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enter image description hereNew homeowner of a condo and have a problem with single handle shower faucet sticking. It's really hard to pull out. Can I fix without turning water off? Problem is that water shutoff is a single one to the whole building -- have to give 48 hours notice and inconvenience my new neighbors.

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  • single knob that turns. probably builders grade from when the condo was built in 1986. pull out to turn water on and left/right for hot/cold – Susan Jul 1 '16 at 13:18
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That is a Moen brand shower valve. It has a cartridge (plastic or brass) that inserts into the valve body, retained by a "U" shaped clip. The cartridges get sticky over time which can be remedied with waterproof plumber's grease but I would probably replace the whole cartridge.

enter image description here

The water needs to be turned off but you may be able to do it right at the unit. Smart builders/plumbers frequently install shower valves with built-in shut off valves, for apartments and condos. These are called "integral stop" valves.

Remove the knob and trim plate to see if there are integral stops on the hot and cold water supplies, they will be a part of the shower valve and will look something like this:

enter image description here

The small stems with the slots are the stop valves, which can be operated with a screwdriver. If you do not see the integral stops, the main water supply needs to be shut off prior to servicing the cartridge.

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  • Smart ones may, cheap ones don't - if there are no "main water to each condo unit" shutoffs (which there evidently are not) I'd be very surprised to find any shutoffs for the shower (or access to the shower pipes without breaking drywall, for that matter.) – Ecnerwal Jul 1 '16 at 14:56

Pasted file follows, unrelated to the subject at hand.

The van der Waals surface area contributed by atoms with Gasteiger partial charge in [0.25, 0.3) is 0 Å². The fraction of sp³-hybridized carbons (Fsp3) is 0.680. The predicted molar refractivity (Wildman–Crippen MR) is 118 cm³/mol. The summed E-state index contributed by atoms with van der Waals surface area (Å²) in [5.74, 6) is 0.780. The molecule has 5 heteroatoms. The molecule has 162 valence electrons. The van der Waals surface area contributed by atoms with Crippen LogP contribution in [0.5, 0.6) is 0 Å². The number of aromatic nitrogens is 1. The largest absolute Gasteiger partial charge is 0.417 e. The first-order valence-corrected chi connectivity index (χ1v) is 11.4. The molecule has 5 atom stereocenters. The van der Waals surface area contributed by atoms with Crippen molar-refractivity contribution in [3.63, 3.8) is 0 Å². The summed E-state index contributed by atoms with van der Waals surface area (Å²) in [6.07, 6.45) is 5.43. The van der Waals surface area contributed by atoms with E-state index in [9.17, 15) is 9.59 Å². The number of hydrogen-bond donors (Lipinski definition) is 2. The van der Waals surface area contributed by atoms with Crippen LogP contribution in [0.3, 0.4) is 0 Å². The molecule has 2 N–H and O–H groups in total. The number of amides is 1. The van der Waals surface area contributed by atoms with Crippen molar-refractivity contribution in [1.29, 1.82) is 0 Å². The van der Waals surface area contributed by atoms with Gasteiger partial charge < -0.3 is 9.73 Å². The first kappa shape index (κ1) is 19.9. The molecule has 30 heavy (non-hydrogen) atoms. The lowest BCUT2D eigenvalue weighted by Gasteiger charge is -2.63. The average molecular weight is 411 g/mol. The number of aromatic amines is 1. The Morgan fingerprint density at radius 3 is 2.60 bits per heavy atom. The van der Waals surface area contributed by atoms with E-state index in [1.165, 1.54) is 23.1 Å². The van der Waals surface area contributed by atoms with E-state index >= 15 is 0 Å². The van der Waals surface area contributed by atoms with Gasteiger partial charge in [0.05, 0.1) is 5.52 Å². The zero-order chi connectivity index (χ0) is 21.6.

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Most showers do not have shut off valves like sinks & toilets do. I would check with the building manager or maintenance person (sounds like you did this). When you disassemble the valve to repair it water will flow unless turned off. so the answer would be No the water needs to be turned off to repair the internals of a valve.

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A throughly equipped modern plumber (or a seriously motivated macgyver DIYer) could improvise a shutoff where no shutoff exists by freezing a section of pipe.

The plumber would have a portable pipe freezing refrigeration unit enter image description here - or possibly one that uses carbon dioxide (total loss) as the cool source. enter image description here

The DIYer would have to rent one of those if the local tool rental has one, or kludge up a way to hold an ice/salt mixture around the pipe until it freezes.

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  • This assumes you have decent access to the pipes, which you may not have in a condo/apartment situation. – Bruce P Jul 1 '16 at 15:34
  • Drywall repair is almost always a given with cheap builders and plumbing. I'd try to have a single (my) unit main shutoff installed (at the same time, since the building would be shut down) if you have to resort to shutting the whole building off just to do the shower in your unit. – Ecnerwal Jul 1 '16 at 15:51

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